COLUMN: Learning the dance of the fire
Published 8:34 am Monday, September 26, 2022
By Elisabeth Altamirano-Smith | Community Columnist
Playing with fire might be dangerous but can also be inspiring. Joshua Holley, age 35 of Clanton, enjoys fire performing and uses fire props called “poi” to move and manipulate flames.
Poi fire performing originated from the Māori people of New Zealand, where it is still practiced today. Fundamental movements of Tai Chi are frequently used in the performer’s poise. Non-fire Poi props are also used as a health benefit for Alzheimer patients to stimulate the play-center of the patient’s brain.
“In a world where everyone has already seen everything, I enjoy seeing the wonder it creates in people’s eyes,” said Holley. “I love seeing someone’s head turn crooked or when I see a 75 year old man have a sparkle in his eyes because of what I am doing.”
Holley, initially from Cincinnati, Ohio, became interested in fire-performing while attending music events at the age of 23. As a musician, he was introduced to other fire performers that attended the events at which he was performing. He began attending fire-enthusiast meetings called “fire jams” (usually held in local parks) where other fire performers share tips and secrets of the trade.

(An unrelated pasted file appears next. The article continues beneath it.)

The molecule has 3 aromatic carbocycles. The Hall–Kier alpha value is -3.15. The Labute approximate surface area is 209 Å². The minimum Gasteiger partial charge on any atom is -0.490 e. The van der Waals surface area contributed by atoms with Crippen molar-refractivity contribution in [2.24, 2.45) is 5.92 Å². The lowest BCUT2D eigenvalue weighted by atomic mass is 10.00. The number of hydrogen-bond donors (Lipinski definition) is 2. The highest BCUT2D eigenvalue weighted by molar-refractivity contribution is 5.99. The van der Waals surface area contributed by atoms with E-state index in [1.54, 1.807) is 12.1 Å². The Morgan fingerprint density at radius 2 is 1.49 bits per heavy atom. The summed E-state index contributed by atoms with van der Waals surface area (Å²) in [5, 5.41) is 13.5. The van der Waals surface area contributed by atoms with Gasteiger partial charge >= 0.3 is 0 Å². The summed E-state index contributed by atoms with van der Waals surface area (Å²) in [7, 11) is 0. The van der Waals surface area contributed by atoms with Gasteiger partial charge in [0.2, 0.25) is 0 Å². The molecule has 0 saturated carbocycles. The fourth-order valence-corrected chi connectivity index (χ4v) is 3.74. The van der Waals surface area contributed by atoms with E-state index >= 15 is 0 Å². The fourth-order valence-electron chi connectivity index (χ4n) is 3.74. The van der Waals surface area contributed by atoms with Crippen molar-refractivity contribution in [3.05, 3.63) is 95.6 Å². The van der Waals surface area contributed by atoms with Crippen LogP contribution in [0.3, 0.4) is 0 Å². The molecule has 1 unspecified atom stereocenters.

“Fire performing fits into the music festival scene,” said Holley. “It is a cross between dance and circus performing. Most people don’t realize that fire is loud. There is a whipping sound that happens. It is a hypnotizing experience. It can be a rush.”
In 2018, Holley moved to Alabama to look for a better quality of life and freedom from substance abuse. He currently pastors Church of the Anonymous in Hoover, which is specifically geared toward people in recovery at the Birmingham Recovery Center.
Upon invitation, Holley sometimes uses fire performing to convey Christian messages.
“I am hoping that people find The Light in the strangest of places,” said Holley.
During performances, Holley uses odorless fire-resistant ropes that have been dipped in white gas. A performance’s location can be held indoors depending on how much floor space is available and what material the floor is made from. Performance costs usually range around $150 which covers fuel and insurance.
Joshua is married to Tiffney Holley. They are the parents of Layden, Liyonah, Sky and Ocean.
For more information on fire performing, email firstname.lastname@example.org.